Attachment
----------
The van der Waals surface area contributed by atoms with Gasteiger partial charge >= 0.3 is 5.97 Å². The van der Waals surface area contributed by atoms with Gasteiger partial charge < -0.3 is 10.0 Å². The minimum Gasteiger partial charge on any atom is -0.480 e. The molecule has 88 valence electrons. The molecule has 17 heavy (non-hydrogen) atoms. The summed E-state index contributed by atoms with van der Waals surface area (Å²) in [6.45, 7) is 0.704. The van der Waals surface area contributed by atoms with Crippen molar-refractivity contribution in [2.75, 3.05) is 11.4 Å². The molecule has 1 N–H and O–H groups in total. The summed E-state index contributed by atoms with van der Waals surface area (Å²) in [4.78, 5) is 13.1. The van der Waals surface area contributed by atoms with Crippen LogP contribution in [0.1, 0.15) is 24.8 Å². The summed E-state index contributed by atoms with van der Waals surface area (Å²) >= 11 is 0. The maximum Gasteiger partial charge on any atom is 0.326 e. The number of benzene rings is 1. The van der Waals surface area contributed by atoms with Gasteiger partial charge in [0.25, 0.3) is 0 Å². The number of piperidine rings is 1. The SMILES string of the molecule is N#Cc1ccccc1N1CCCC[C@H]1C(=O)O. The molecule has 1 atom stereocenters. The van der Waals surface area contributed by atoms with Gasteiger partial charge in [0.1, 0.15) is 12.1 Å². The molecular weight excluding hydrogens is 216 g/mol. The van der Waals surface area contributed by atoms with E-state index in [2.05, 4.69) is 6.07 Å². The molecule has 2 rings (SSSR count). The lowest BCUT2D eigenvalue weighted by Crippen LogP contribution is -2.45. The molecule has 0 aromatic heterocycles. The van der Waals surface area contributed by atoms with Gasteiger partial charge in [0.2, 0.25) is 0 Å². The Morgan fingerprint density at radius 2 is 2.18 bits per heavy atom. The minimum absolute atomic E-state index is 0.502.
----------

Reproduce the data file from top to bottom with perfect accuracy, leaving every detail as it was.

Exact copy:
The van der Waals surface area contributed by atoms with Gasteiger partial charge >= 0.3 is 5.97 Å². The van der Waals surface area contributed by atoms with Gasteiger partial charge < -0.3 is 10.0 Å². The minimum Gasteiger partial charge on any atom is -0.480 e. The molecule has 88 valence electrons. The molecule has 17 heavy (non-hydrogen) atoms. The summed E-state index contributed by atoms with van der Waals surface area (Å²) in [6.45, 7) is 0.704. The van der Waals surface area contributed by atoms with Crippen molar-refractivity contribution in [2.75, 3.05) is 11.4 Å². The molecule has 1 N–H and O–H groups in total. The summed E-state index contributed by atoms with van der Waals surface area (Å²) in [4.78, 5) is 13.1. The van der Waals surface area contributed by atoms with Crippen LogP contribution in [0.1, 0.15) is 24.8 Å². The summed E-state index contributed by atoms with van der Waals surface area (Å²) >= 11 is 0. The maximum Gasteiger partial charge on any atom is 0.326 e. The number of benzene rings is 1. The van der Waals surface area contributed by atoms with Gasteiger partial charge in [0.25, 0.3) is 0 Å². The number of piperidine rings is 1. The SMILES string of the molecule is N#Cc1ccccc1N1CCCC[C@H]1C(=O)O. The molecule has 1 atom stereocenters. The van der Waals surface area contributed by atoms with Gasteiger partial charge in [0.1, 0.15) is 12.1 Å². The molecular weight excluding hydrogens is 216 g/mol. The van der Waals surface area contributed by atoms with E-state index in [2.05, 4.69) is 6.07 Å². The molecule has 2 rings (SSSR count). The lowest BCUT2D eigenvalue weighted by Crippen LogP contribution is -2.45. The molecule has 0 aromatic heterocycles. The van der Waals surface area contributed by atoms with Gasteiger partial charge in [0.2, 0.25) is 0 Å². The Morgan fingerprint density at radius 2 is 2.18 bits per heavy atom. The minimum absolute atomic E-state index is 0.502.